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J Soc Biol. 2004;198(1):30-6.

[Implication of serotonin in the control of vigilance states as revealed by knockout-mouse studies].

[Article in French]

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INSERM U288, 91, Bd de l'Hôpital, 75013 Paris.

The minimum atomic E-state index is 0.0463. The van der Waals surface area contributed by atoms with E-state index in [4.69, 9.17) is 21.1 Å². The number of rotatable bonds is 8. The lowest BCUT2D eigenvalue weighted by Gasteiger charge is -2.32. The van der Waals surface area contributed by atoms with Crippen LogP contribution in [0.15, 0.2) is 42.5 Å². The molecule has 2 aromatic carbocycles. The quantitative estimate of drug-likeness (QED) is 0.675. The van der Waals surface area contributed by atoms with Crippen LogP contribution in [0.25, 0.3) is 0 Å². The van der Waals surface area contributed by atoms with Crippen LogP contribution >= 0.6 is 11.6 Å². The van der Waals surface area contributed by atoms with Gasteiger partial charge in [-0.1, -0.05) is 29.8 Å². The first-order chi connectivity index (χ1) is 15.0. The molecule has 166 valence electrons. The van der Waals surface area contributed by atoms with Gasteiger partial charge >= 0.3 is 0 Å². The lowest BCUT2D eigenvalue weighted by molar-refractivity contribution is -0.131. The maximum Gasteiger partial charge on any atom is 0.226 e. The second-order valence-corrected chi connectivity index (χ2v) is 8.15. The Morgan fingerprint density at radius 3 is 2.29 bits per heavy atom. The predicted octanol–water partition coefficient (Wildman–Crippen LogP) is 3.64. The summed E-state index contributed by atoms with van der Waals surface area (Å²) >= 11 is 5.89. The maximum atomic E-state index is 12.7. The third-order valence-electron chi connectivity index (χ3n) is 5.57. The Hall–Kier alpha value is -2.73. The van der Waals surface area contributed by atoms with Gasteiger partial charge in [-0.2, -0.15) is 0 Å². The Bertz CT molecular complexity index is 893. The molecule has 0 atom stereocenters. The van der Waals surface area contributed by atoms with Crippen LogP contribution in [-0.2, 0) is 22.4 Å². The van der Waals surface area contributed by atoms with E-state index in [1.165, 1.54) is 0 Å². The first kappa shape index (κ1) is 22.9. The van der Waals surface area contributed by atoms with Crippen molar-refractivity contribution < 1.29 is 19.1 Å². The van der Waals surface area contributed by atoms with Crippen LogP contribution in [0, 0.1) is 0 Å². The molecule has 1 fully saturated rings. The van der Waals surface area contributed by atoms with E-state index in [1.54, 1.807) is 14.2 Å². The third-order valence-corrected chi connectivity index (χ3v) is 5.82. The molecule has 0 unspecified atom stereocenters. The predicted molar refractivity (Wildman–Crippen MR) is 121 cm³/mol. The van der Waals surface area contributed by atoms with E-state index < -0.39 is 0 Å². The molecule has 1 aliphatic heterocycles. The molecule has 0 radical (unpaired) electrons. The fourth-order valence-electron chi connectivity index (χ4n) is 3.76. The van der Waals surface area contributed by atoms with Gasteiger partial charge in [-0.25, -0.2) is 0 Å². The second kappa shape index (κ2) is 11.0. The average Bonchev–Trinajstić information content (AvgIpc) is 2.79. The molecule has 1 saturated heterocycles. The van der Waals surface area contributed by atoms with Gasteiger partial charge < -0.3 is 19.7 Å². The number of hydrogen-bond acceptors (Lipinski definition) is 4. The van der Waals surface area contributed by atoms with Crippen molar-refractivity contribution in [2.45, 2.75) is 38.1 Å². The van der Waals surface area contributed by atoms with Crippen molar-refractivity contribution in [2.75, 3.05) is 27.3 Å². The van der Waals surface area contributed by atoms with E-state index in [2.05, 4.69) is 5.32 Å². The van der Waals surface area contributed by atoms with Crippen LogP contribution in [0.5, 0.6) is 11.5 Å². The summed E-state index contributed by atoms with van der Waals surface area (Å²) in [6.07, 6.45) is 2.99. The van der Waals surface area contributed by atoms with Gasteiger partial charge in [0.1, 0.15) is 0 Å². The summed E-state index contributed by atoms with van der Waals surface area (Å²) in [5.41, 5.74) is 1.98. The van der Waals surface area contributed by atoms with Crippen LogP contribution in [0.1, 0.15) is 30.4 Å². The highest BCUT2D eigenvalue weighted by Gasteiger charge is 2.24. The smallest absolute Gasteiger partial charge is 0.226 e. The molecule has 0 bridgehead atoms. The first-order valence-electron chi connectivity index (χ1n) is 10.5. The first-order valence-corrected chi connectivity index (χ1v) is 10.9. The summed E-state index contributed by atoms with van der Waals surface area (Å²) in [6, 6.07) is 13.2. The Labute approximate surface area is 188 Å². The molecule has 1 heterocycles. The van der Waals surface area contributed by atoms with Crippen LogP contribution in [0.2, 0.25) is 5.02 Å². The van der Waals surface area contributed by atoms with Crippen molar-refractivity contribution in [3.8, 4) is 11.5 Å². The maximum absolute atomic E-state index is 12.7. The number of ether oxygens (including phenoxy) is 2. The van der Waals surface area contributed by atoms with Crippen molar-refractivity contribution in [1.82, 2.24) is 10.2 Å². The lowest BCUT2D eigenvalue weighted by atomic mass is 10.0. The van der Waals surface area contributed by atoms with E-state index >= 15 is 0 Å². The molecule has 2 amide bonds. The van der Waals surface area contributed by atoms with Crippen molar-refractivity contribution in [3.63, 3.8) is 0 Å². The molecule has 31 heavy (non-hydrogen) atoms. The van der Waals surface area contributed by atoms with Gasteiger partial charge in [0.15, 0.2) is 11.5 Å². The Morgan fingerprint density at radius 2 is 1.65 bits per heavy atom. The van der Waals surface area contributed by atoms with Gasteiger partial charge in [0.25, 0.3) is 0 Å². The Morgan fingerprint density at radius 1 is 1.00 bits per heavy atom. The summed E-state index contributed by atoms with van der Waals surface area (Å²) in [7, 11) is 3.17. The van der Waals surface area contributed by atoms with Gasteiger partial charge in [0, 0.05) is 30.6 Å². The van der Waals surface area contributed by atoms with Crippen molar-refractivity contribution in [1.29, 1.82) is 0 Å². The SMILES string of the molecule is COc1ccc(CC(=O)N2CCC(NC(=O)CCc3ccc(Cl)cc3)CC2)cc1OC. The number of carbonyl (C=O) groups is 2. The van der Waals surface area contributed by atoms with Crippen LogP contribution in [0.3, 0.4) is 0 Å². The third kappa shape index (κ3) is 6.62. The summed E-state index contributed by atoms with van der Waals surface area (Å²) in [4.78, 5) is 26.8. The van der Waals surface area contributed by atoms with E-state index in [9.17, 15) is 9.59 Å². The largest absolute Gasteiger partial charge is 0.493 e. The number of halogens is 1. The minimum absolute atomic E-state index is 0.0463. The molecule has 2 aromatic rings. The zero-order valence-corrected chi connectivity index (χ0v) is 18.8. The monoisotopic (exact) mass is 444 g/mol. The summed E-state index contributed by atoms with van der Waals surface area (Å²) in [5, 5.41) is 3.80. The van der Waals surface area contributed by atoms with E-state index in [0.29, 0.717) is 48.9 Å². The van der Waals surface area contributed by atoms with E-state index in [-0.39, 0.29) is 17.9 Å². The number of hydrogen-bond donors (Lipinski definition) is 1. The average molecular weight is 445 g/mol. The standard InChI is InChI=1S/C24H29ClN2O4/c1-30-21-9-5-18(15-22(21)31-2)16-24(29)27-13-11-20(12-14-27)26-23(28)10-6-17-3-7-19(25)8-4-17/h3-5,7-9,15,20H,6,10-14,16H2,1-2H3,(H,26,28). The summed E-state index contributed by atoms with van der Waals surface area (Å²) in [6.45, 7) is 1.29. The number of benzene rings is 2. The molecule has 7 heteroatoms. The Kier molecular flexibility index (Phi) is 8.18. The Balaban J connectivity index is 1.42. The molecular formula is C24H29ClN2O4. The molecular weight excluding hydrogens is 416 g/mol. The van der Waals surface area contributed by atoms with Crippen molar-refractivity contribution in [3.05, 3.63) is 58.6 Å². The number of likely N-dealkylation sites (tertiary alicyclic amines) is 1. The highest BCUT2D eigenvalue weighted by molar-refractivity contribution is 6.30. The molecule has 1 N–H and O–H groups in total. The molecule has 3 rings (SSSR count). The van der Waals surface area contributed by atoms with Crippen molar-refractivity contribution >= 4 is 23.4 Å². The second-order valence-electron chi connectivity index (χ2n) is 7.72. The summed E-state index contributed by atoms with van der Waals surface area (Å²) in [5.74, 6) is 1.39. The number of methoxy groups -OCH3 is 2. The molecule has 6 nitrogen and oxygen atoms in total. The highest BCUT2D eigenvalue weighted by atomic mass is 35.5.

Genetic manipulation of the 5-HT system leads to alterations of 5-HT neurotransmission and provides new opportunities to investigate the role of 5-HT in sleep regulations. Indeed, it represents an alternative to the use of pharmacological tools and, to some extent, of localized lesions of the 5-HT system, which have been, from the 1960s until recently, the main approaches to investigate this question. Homologous recombination knocking-out genes encoding various proteins involved in 5-HT neurotransmission in the mouse has recently allowed further assesment of the role of the serotonin transporter (5-HTT), the monoamine oxidase A (MAO-A), and the 5-HT1A, 5-HT1B and 5-HT2A receptors in the regulation of sleep. In 5-HT1A -/- and 5-HT1B -/- knock-out mice, Rapid Eye Movement sleep (REMs) was enhanced. Pharmacological blockade of these receptors had the same effects in wild-types. Thus, both receptor types exert a tonic inhibitory influence on REMs. In addition, 5-HT1A -/- and 5-HT1B -/- mutants were hypersensitive to 5-HT1B and 5-HT1A receptor agonists, respectively, which suggests that adaptive changes at 5-HT neurotransmission develop in knock-out animals. In the same manner, 5-HTT-/- knock-out mice exhibited increased REMs. This may be accounted for by a decrease in 5-HT1A and 5-HT1B receptor-mediated sleep regulations. In contrast, decreased REMs was observed in MAOA -/- knock-outs, a phenomenon that mimics the effect of pharmacological MAO inhibition. Finally, 5-HT2A -/- and 5-HT2C -/- mice exhibited more wakefulness and less slow wave sleep (SWS) than wild-types. These effects could not be reproduced by 5-HT2A or 5-HT2c receptor blockade in wild-types. To conclude, constitutive knock-outs undergo adaptive processes involving other proteins than those encoded by the invalidated gene, which renders interpretation of the corresponding sleep phenotype difficult. Inducible knock-outs will probably help to overcome this difficulty. Finally, combination of genetic manipulations with relevant pharmacological ones should allow further progress in the understanding of sleep mechanisms.

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